Merck & Co. will partner with Themis Bioscience to develop vaccine candidates based on Themis’ measles virus vector-based platform, through the Austrian biotech’s first-ever collaboration with a major biopharma.
Themis says the platform, which it licenses from the Institut Pasteur in Paris, can incorporate large recombinant genes coding for selected antigens into its genome. Vaccines developed through the platform are designed to deliver multiple selected antigens—such as full-length proteins or virus-like particles—directly to macrophages and dendritic cells, thus triggering a specific immune response to the selected antigens.
The companies have committed to developing vaccine candidates against an undisclosed disease target. Speaking with GEN, Themis CEO Erich Tauber, MD, would not disclose what indications the companies are focusing on.
“What I can say is the measles virus vector technology allows to exploit infectious diseases and cancer indications, and when it comes to infectious diseases, we use the measles virus to bring our specific antigens into the body. Those might be difficult to express in normal cell systems,” Tauber said.
“Another advantage is we can use exactly the same manufacturing process for each new vaccine target. And when it comes to cancer, the measles virus itself has strong oncolytic activity,” Tauber said, such as mediating tumor cell lysis, T cell activation, and specific tumor cell targeting. “The measles virus can kill cancer cells. And we enhance this activity by putting in specific therapy enhancing proteins like immune modulators.”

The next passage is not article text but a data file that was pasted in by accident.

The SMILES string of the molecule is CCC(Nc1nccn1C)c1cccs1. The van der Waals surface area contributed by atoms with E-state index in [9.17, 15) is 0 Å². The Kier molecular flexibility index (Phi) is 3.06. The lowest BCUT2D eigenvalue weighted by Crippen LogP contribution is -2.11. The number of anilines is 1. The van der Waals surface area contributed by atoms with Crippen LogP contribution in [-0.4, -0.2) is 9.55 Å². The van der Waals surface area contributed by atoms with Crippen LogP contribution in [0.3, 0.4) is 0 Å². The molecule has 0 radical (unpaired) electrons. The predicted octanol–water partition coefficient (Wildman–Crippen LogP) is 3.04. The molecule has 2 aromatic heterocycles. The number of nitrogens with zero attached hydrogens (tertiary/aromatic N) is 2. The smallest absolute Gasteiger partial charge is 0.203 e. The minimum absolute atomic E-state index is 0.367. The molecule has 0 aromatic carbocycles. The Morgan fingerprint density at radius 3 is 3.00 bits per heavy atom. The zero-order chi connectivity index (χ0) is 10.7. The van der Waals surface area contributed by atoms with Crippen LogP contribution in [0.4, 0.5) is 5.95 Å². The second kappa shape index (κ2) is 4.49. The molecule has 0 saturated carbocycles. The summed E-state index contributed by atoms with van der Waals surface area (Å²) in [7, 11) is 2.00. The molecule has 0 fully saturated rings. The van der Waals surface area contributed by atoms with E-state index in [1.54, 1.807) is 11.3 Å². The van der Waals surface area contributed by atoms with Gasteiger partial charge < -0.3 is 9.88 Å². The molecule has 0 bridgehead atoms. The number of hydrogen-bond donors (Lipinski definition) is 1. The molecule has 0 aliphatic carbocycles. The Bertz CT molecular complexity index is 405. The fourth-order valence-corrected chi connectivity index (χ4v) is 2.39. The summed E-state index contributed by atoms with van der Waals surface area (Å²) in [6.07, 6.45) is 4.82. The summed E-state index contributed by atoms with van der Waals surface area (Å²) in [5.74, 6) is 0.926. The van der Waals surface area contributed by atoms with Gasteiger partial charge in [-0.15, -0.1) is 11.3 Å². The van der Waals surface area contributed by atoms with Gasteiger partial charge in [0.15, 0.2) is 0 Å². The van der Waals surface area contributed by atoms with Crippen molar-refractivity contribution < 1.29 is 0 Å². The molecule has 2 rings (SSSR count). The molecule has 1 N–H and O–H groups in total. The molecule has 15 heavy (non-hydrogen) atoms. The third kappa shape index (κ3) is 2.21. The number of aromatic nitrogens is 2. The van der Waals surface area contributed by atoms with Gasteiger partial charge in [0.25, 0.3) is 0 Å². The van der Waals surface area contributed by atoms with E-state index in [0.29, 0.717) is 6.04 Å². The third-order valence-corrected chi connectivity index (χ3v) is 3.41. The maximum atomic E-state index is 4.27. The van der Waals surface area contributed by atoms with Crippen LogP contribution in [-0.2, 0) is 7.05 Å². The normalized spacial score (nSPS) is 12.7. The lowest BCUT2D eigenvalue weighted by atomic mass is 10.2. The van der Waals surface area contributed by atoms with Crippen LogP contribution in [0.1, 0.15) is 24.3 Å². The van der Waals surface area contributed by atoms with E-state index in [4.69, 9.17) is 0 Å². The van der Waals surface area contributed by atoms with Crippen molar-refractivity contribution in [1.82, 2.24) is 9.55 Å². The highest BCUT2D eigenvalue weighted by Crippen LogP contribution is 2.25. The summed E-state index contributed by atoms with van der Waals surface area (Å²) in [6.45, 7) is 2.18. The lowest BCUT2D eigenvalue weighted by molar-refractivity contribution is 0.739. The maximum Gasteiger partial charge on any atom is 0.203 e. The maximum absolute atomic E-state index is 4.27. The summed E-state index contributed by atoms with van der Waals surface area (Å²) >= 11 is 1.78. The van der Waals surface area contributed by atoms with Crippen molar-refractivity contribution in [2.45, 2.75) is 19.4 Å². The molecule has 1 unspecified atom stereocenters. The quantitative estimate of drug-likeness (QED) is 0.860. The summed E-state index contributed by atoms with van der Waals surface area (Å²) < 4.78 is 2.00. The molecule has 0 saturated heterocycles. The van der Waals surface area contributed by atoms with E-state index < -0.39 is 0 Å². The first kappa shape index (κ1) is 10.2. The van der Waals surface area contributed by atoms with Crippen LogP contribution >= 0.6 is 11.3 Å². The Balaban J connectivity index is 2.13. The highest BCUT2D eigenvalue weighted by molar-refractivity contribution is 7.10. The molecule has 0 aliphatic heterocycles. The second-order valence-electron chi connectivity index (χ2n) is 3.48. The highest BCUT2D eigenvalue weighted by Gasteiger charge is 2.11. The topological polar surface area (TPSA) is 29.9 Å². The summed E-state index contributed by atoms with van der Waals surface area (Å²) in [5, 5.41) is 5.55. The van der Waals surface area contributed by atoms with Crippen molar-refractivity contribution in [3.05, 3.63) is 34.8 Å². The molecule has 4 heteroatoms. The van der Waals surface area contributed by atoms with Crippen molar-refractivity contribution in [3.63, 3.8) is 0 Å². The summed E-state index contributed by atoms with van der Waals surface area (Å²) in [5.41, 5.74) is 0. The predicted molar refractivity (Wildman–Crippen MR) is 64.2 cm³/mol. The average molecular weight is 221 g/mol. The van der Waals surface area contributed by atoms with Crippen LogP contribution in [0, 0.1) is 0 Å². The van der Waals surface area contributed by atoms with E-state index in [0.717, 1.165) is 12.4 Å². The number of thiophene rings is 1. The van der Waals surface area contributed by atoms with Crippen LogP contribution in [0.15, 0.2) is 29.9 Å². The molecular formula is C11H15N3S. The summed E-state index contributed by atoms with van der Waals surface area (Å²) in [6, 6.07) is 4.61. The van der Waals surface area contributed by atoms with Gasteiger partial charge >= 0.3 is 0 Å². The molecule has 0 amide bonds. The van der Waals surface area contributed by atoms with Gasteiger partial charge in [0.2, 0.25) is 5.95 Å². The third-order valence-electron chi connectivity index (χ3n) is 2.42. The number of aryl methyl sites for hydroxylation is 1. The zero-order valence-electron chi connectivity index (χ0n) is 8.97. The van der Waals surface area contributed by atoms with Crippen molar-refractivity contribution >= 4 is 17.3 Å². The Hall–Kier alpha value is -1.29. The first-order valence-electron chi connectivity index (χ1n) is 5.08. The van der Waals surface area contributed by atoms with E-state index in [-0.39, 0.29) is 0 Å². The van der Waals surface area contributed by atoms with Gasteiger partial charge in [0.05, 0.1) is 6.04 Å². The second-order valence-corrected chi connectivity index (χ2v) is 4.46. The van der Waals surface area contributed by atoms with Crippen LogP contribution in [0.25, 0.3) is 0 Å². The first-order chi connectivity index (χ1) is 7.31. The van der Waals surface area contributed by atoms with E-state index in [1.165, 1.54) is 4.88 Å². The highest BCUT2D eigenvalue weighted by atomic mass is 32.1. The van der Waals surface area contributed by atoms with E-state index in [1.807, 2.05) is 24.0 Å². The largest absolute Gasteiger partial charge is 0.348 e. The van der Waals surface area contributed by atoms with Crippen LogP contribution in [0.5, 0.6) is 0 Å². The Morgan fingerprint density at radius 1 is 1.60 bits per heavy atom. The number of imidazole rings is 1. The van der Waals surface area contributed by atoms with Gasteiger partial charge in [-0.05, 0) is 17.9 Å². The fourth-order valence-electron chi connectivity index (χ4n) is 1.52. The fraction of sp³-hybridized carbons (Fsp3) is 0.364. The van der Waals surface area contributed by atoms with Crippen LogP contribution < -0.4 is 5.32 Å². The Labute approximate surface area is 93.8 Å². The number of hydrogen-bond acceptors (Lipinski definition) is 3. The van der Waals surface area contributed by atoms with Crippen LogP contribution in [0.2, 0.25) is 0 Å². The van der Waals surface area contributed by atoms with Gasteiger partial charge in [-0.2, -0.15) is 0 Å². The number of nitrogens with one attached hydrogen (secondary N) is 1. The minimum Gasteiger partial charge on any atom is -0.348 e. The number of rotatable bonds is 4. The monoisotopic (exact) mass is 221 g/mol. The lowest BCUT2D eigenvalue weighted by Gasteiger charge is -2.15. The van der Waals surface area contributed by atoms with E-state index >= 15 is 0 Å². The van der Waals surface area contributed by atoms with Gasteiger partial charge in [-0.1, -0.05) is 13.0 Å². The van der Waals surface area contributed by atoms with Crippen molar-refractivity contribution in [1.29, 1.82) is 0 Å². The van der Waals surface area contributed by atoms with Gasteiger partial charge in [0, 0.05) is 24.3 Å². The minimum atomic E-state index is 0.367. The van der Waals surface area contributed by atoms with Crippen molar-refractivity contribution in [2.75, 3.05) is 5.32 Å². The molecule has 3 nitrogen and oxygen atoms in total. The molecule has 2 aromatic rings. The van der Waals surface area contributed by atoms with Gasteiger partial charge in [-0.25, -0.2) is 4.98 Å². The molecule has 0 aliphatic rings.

Merck has agreed to make an unspecified equity investment in Vienna-based Themis under the companies’ collaboration and exclusive license agreement, which Themis said could generate for it more than $200 million.
In addition to the equity investment, Merck agreed to provide Themis an unspecified amount of research funding, as well as up to approximately $200 million in payments tied to achieving development and sales milestones, plus royalties on approved products from the collaboration.
“We continue to evaluate technologies with the potential to deliver novel vaccine candidates,” Daria Hazuda, PhD, CSO, Exploratory Science Center and vp of infectious diseases and vaccine discovery at Merck, said in a statement. “We look forward to collaborating with the scientists at Themis.”
Surging vaccines sales
Merck credits human vaccines, along with cancer treatments led by the blockbuster immunotherapy Keytruda® (pembrolizumab), with its most recent positive quarterly results.
During the second quarter, Merck said, overall company sales rose 12% year-over-year to $11.760 billion—or 15% excluding the effect of foreign exchange rates. The biopharma giant finished Q2 with $2.670 in GAAP net income, up 56% from $1.707 billion in the second quarter of 2018.
However, human health vaccines sales zoomed 33% year-over-year, to $2.0 billion, or 36% when excluding currency impacts. Two vaccines led Merck’s sales surge: PROQUAD (Measles, Mumps, Rubella and Varicella Virus Vaccine Live) and VARIVAX (Varicella Virus Vaccine Live), a vaccine to help prevent chickenpox, saw their combined sales jump 58% in Q2, to $675 million from $426 million in the year-ago quarter. Merck cited higher demand, including from private-sector buyers, and U.S. pricing, as well as government tenders in Latin America and higher demand in Europe.